Category Archives: moral enthusiasm

The guilty-if-accused school of jurisprudence

George Pell at court: an overdue victory for the rule of law

Detention without trial, guilt without proof

It is shocking, writes Dalrymple, that the case against Cardinal Pell was seriously investigated in the absence of evidence, and even more shocking that it was brought to trial and ended in conviction. Of course,

it is terrible for someone who has suffered abuse to not be believed. But it is also terrible for an innocent man to be wrongly accused, even if he is eventually exonerated. It is part of the unavoidable tragic dimension of life that both are possible: not for nothing is the prohibition of bearing false witness one of the Ten Commandments.

He warns of the danger of surrendering legal administration

to the political and emotional pressure of those who believe that certain categories of crime are so heinous that normal safeguards against false conviction must be abrogated. Better that ninety-nine innocent men be convicted than one guilty man be acquitted, especially when he already belongs to a category of persons whom one dislikes.

No one is guilty merely because he is accused

Dalrymple notes that campuses,

with their censorship and de-platforming, have demonstrated how shallow is the commitment of some people to the notion of freedom of speech and thought. Likewise, the Pell case has illustrated how shallowly implanted is the commitment of some people to the principle that a man is innocent until proved guilty, once moral enthusiasm for a cause takes over.

This,

be it remembered, takes place in polities in which the principles of freedom of speech and the rule of law are supposed to be deeply rooted. Things are often more fragile than one supposes, including the commitment to basic rights of the accused.

Associations in defence of victims of abuse are said to have been angered by the overturning of the Cardinal’s conviction. Dalrymple asks:

Would they prefer detention without trial, and guilt without proof? Perhaps if it were under their direction.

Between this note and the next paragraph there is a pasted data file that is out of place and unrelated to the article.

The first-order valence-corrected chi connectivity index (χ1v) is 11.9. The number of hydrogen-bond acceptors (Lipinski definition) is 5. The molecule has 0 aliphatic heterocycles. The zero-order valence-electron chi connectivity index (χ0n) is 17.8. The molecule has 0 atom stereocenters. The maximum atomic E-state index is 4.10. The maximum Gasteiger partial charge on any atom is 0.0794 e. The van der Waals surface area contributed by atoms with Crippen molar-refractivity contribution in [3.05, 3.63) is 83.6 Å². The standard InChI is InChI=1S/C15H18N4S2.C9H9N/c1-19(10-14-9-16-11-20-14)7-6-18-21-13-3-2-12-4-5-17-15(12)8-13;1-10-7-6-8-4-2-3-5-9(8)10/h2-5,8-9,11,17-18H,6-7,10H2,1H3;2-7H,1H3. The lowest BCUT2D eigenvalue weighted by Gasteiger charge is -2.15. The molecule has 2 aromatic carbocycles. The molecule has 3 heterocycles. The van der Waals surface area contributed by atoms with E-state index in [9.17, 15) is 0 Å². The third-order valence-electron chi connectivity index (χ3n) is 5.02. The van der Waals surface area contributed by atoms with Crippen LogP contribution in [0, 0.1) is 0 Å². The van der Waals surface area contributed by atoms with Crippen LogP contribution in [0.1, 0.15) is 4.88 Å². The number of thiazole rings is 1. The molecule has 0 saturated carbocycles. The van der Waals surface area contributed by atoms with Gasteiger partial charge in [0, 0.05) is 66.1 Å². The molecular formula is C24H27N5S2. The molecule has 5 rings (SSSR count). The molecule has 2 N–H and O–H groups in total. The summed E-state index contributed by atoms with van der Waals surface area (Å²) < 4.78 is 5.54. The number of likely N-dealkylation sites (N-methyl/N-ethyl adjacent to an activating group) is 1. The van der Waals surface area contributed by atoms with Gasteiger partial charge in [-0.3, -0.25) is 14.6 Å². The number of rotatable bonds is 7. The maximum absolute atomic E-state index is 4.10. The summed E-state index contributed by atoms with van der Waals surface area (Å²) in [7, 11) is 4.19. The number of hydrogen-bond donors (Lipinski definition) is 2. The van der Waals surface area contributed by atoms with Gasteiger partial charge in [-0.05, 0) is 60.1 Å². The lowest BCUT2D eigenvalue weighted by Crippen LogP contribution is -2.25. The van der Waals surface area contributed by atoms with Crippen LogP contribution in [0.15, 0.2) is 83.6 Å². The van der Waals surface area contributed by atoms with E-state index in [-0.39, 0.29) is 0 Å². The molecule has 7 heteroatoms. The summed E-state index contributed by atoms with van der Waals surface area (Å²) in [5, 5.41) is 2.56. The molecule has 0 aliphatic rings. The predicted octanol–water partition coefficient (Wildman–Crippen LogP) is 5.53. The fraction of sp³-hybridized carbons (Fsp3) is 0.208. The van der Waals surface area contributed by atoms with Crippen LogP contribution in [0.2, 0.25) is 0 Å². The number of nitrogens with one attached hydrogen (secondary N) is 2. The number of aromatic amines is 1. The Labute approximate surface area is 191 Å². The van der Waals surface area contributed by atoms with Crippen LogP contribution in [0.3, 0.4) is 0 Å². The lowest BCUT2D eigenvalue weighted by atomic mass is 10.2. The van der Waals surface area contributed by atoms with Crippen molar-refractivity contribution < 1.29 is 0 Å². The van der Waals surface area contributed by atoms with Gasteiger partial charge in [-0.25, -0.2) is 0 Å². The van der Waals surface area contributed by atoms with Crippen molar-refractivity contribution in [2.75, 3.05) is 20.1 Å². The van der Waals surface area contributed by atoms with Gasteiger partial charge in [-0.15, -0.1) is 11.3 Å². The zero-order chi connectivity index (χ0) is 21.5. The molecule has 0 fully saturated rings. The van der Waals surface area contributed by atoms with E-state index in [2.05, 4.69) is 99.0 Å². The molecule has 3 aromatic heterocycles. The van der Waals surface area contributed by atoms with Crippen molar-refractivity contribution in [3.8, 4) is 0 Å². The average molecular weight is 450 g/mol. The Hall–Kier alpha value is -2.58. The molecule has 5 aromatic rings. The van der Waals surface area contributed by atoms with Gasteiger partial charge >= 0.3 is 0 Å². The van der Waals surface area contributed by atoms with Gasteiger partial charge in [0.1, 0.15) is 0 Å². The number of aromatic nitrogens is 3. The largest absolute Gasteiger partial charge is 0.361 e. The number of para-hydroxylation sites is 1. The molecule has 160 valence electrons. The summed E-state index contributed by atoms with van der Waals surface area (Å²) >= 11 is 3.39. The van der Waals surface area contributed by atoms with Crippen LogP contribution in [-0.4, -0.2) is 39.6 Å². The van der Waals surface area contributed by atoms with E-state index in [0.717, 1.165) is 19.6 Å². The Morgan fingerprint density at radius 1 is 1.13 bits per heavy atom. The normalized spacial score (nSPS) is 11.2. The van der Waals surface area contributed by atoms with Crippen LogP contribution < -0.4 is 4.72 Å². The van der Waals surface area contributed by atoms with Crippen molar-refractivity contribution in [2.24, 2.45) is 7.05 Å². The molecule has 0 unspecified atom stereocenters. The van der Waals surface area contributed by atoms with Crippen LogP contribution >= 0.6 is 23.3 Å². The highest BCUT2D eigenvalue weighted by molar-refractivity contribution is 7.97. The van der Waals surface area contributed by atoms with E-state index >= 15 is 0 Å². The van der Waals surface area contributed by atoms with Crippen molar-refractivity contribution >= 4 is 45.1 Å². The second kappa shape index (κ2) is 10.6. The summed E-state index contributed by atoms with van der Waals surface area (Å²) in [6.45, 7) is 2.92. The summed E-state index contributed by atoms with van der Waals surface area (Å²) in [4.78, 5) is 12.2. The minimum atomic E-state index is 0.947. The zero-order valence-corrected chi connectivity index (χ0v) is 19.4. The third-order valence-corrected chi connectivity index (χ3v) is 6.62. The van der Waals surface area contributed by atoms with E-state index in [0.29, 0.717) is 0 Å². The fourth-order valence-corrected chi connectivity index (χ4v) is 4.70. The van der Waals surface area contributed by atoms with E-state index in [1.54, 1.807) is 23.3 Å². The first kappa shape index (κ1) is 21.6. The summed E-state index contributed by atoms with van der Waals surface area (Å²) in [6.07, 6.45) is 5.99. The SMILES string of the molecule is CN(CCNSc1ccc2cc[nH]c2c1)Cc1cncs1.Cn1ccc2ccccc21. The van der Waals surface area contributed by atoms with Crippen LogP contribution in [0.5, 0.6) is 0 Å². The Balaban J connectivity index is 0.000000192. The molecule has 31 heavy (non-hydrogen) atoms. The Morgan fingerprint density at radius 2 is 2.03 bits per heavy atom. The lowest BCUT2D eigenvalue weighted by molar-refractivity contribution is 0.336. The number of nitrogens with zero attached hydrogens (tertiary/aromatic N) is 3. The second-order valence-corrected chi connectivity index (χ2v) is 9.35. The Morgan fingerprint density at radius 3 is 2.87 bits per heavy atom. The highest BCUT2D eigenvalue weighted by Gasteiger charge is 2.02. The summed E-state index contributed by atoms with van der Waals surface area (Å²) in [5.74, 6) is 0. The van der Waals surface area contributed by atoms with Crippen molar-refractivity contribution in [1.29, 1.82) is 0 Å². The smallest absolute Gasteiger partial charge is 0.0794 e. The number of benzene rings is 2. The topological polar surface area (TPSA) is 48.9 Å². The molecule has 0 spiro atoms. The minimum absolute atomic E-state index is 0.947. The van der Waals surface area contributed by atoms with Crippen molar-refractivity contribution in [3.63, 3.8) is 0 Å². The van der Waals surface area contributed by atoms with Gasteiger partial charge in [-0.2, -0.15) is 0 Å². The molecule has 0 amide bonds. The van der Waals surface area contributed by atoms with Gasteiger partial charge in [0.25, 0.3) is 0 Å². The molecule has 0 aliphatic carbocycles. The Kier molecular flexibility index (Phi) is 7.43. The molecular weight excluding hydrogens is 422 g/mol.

There are fears for the safety of the Cardinal,

so certain are his calumniators of the rectitude of their outrage.

Blair: dishonesty and dishonour

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Lack of character plus moral grandiosity, a lethal combination

The grandiose are found out by reality, and left squirming

Tony Blair, writes Dalrymple, exhibits

the most frivolous earnestness. He is given to gushes of cheap moral enthusiasm — cheap, that is, for him, not for others who have to pay for it.

Blair has been

exposed as the frog in Æsop’s fable that puffs and puffs himself up in an attempt to prove himself as big as the cow, until he explodes. But we cannot blame him entirely. He is one of us, the new Britons. The least we can do is to put some teddy-bears by the railings outside his home to help him come to terms with his humiliation.

Screen Shot 2016-07-09 at 09.50.34Britain, Dalrymple reminds us, is

of very slight account, with a population increasingly unable to distinguish the trivial from the important and the virtual from the real. It has over several decades undergone profound social and psychological changes, of which Blair is both a symptom and an accelerating cause.

When moral grandiosity meets lack of character,

no good can result. Grandiosity and lack of character are two sides of the same coin. When someone believes that he is born with Original Virtue, he comes to believe that all his opinions, all his ends and all his actions are pure, moral and right. He is able to change from moment to moment, and to act in a completely unscrupulous manner. He may act in contradictory ways and change his opinions to their very opposites, but the purity of motive remains when everything else has disappeared.

Screen Shot 2016-07-09 at 09.19.39Such a person

can have no honour, for honour implies a loyalty to a fixed standard, even or especially when it is not in that person’s immediate or instrumental interest to uphold it.

The lack of character

derives also from the elevation of sensibility over sense and of personal opinion over personal probity. Purity of sentiment and opinion become the whole of virtue, and the louder one expresses it the better the person is; morality is not a discipline and an abjuration but an opportunity to shine in front of one’s peers.

Screen Shot 2016-07-09 at 10.23.23Needless to say,

purity of sentiment and opinion are not incompatible with our old and trusted friend, the thirst for power, a combination which naturally enough results in a bullying sentimentality and a self-righteous lack of scruple.

The desire to be

both policeman and lady almoner, General Patton and Gandhi, Rambo and Elizabeth Fry, is not conducive to clear thinking or clear policy.

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